By Karen Knapstein
The California-based Warrior Village Project is an effort to alleviate the problem of homeless veterans. Founder Mark Pilcher says the idea for the project was inspired by connecting two problems: the serious homelessness and housing affordability problem and the shortage of students coming out of schools into the building trades. Pilcher, who has a lot of experience with nonprofit volunteer work, felt he could help with the housing shortage and, in the process, get high school students interested in construction.
His thought: What if high school students could build affordable housing while receiving training in building trades?
“I started by sharing my idea with faculty at Palomar College, a community college in San Marcos with a construction pre-apprenticeship program,” Pilcher recalled. They thought the idea had merit so he continued his research. “I also spoke with the Building Industry Association of San Diego (BIA). When I showed up, the entire staff of the BIA met with me. They were in the process of evaluating the Building Industry Technology Academy (BITA) program sponsored by the California Homebuilding Foundation. The BITA curriculum is offered to high schools who want to teach construction trades to their students.”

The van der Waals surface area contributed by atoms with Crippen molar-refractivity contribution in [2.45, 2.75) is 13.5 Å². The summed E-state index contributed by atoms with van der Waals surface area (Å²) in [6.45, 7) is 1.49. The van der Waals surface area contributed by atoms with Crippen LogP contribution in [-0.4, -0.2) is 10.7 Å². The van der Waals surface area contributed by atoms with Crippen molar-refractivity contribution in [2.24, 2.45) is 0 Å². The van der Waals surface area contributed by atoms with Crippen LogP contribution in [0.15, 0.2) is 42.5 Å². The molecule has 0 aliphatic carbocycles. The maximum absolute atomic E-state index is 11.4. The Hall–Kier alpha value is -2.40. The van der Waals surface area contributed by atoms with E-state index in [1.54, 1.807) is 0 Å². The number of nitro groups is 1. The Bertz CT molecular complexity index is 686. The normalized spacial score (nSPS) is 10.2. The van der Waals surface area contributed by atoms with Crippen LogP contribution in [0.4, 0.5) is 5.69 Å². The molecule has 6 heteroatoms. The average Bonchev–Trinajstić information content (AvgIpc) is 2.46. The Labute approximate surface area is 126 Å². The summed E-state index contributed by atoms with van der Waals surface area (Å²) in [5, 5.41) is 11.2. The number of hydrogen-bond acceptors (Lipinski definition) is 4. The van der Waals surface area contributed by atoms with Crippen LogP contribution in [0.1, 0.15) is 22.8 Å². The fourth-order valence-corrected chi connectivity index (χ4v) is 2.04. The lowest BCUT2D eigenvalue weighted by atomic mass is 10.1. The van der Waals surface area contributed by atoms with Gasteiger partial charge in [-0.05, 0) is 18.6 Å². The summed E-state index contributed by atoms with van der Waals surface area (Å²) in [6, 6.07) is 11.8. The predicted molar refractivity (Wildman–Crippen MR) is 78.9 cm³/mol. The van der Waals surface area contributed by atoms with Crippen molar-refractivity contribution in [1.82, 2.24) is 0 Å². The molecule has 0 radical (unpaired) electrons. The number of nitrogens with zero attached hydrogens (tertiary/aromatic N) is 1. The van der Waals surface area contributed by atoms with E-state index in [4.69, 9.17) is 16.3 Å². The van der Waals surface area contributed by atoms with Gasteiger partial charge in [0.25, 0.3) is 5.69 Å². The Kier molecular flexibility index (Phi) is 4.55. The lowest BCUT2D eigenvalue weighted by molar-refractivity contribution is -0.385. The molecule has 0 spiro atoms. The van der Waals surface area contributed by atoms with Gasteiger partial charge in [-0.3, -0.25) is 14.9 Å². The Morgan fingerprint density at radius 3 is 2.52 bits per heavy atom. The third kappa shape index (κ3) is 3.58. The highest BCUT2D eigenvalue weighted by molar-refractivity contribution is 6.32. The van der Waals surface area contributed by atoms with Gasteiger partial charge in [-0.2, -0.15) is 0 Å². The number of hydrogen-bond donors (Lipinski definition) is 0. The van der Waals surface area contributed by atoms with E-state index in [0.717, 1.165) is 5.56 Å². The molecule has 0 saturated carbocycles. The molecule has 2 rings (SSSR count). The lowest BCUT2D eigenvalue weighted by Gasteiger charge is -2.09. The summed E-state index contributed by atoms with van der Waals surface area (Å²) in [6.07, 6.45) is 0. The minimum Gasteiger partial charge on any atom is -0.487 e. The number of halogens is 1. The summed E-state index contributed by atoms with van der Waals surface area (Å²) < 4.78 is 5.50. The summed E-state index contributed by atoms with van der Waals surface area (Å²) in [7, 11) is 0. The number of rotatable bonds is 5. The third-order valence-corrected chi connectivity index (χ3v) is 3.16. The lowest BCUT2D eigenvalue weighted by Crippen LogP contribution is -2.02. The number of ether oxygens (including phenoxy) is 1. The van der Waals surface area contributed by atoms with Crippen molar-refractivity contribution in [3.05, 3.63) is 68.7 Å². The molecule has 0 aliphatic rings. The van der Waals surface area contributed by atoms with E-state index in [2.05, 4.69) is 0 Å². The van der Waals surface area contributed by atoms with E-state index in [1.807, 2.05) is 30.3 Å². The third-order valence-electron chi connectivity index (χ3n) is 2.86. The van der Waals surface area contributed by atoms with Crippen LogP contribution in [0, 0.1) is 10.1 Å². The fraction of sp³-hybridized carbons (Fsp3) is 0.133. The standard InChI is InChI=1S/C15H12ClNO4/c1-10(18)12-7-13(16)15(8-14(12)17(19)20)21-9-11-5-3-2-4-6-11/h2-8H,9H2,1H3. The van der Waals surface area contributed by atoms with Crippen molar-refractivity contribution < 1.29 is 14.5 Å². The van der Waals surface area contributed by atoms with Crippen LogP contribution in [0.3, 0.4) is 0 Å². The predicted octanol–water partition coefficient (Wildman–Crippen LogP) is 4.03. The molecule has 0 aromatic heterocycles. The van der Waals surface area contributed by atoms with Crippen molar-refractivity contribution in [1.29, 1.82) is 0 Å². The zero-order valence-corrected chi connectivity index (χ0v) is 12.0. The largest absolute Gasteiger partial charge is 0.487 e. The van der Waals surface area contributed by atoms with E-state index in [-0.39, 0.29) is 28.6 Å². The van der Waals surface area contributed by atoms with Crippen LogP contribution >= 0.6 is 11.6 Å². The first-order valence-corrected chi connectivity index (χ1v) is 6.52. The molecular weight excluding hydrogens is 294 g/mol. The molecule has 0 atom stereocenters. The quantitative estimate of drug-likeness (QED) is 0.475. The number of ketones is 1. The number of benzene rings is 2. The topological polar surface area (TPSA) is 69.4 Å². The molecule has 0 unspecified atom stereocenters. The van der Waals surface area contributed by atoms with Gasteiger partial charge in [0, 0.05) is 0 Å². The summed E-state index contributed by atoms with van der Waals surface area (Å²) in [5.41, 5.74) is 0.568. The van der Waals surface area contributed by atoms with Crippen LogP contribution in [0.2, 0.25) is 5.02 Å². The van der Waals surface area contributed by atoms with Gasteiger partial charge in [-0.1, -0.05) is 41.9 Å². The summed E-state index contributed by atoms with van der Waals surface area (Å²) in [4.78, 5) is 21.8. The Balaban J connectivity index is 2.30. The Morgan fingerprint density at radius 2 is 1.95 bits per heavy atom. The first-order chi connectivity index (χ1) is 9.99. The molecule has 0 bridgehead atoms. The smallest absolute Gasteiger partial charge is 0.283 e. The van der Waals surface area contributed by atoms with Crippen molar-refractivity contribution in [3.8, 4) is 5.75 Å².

The BIA and the California Homebuilding Foundation are making real efforts to get industrial arts back into high schools, and this idea fit right in. Pilcher was invited by Mike McSweeney of the BIA to visit one of the schools participating in the BITA program. “I visited a school and spoke with the teacher. We walked around the shop site and saw little shower-stall-size rooms that the students were building to practice their framing skills. After the practice projects were finished, they were torn apart and the materials were either reused or thrown away. I asked them if they would like to build real houses instead of practice projects. I said: ‘How about building something you don’t throw away when you’re done?’ They loved the idea and I came away from the visit with the impression that it could work. That there would be an appetite for the program in schools.”